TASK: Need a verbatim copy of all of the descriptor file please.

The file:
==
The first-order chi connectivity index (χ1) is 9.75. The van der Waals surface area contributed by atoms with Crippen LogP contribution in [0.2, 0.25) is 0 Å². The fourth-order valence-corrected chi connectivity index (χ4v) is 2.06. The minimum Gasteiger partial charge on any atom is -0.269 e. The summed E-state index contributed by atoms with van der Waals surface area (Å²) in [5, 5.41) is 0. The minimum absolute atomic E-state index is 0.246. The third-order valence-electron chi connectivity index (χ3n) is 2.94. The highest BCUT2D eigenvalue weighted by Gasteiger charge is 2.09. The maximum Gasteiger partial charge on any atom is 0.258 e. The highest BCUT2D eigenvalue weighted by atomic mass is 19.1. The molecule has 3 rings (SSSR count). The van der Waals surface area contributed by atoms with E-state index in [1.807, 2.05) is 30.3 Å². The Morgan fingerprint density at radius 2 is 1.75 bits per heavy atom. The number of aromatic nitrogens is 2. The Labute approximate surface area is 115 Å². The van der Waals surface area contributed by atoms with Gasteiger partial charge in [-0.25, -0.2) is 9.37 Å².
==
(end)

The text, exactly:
The first-order chi connectivity index (χ1) is 9.75. The van der Waals surface area contributed by atoms with Crippen LogP contribution in [0.2, 0.25) is 0 Å². The fourth-order valence-corrected chi connectivity index (χ4v) is 2.06. The minimum Gasteiger partial charge on any atom is -0.269 e. The summed E-state index contributed by atoms with van der Waals surface area (Å²) in [5, 5.41) is 0. The minimum absolute atomic E-state index is 0.246. The third-order valence-electron chi connectivity index (χ3n) is 2.94. The highest BCUT2D eigenvalue weighted by Gasteiger charge is 2.09. The maximum Gasteiger partial charge on any atom is 0.258 e. The highest BCUT2D eigenvalue weighted by atomic mass is 19.1. The molecule has 3 rings (SSSR count). The van der Waals surface area contributed by atoms with E-state index in [1.807, 2.05) is 30.3 Å². The Morgan fingerprint density at radius 2 is 1.75 bits per heavy atom. The number of aromatic nitrogens is 2. The Labute approximate surface area is 115 Å². The van der Waals surface area contributed by atoms with Gasteiger partial charge in [-0.25, -0.2) is 9.37 Å².